The New York Times recently published an article by Alice Randall, who is an educator at Vandervilt, claiming that “four out of five black women are seriously overweight” because, among other reasons, it’s “a part of black culture” to be fat. It’s a conscious choice they make. She claims that many black men worry that their women’s weight will drop below 200 pounds.
They’re also making a political statement. A “…fat black woman can be a rounded opposite of the fit black slave.” Their fatness is “an explicit political statement and active political resistance.”
To her credit, she goes on to say that the black community is in crisis and that weight reduction needs to be made a priority. But I am aghast at this foolish intellectualization of the problem. Only an academic would come up with this kind of dizzy, misguided logic. I’m going to take a walk down to the Fulton Mall in Fort Greene, Brooklyn, and ask the fattest black woman I can find if she’s worried that losing weight will remind her of slavery.
The quasi-liberal in me is squirming at my keyboard. I’ve been conditioned to feel that any criticism of the black community equates to racism. Here in New York, you can be the most ardent supporter of Israel (Which I am. It’s the only true Democracy in the middle east) but if you hazard to suggest that, perhaps, the West Bank land grab isn’t in anyone’s best interest, you’re made to feel like an anti-Semite. Pretty clever.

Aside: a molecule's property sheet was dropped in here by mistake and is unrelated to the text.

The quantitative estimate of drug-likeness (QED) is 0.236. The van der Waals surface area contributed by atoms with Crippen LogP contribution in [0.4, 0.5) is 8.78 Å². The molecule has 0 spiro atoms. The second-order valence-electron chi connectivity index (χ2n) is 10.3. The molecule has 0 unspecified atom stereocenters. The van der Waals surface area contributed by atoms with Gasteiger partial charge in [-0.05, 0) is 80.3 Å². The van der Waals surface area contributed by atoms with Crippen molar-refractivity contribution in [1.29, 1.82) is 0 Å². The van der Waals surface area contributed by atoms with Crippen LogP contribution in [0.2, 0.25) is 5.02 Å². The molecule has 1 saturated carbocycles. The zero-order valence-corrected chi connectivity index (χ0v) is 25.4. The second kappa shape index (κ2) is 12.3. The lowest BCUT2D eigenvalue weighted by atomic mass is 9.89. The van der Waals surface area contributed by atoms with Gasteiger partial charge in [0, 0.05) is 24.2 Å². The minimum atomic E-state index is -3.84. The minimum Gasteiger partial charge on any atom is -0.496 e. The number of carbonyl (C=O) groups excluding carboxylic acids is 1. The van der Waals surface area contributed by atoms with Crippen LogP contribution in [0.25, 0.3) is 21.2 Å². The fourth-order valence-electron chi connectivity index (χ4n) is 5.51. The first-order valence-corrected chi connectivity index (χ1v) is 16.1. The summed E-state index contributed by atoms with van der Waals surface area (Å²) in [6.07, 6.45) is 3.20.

The EXACT SAME DAY, the Times printed an article about Katherine Ziegler, who is a Wantologist. Do you know what Wantology is? Wantology is a new psychological practice that therapists and life coaches apply to help their patients figure out what they want in life. Through this miracle of science, “Dr.” Ziegler was able to help one of her clients figure out that she wanted a bigger house.
The whole idea of a life coach has always made me kind of snicker, and this Wantology scam is the cherry on top. Do you know who has the disposable income and free time to employ life coaches and Wantologists? Wealthy, white, navel-gazers on the upper east side who have it so soft and easy that they can afford the luxury of introspection. Can you imagine things going so well that you got the blues because you couldn’t figure out what you wanted in life? Personally, I’m too busy trying to insure that the mortgage gets paid on time. Once again, the Times distinguishes itself.
This canine has stolen my daughters away from me. I still don’t have any warm feelings towards her, but I’m trying.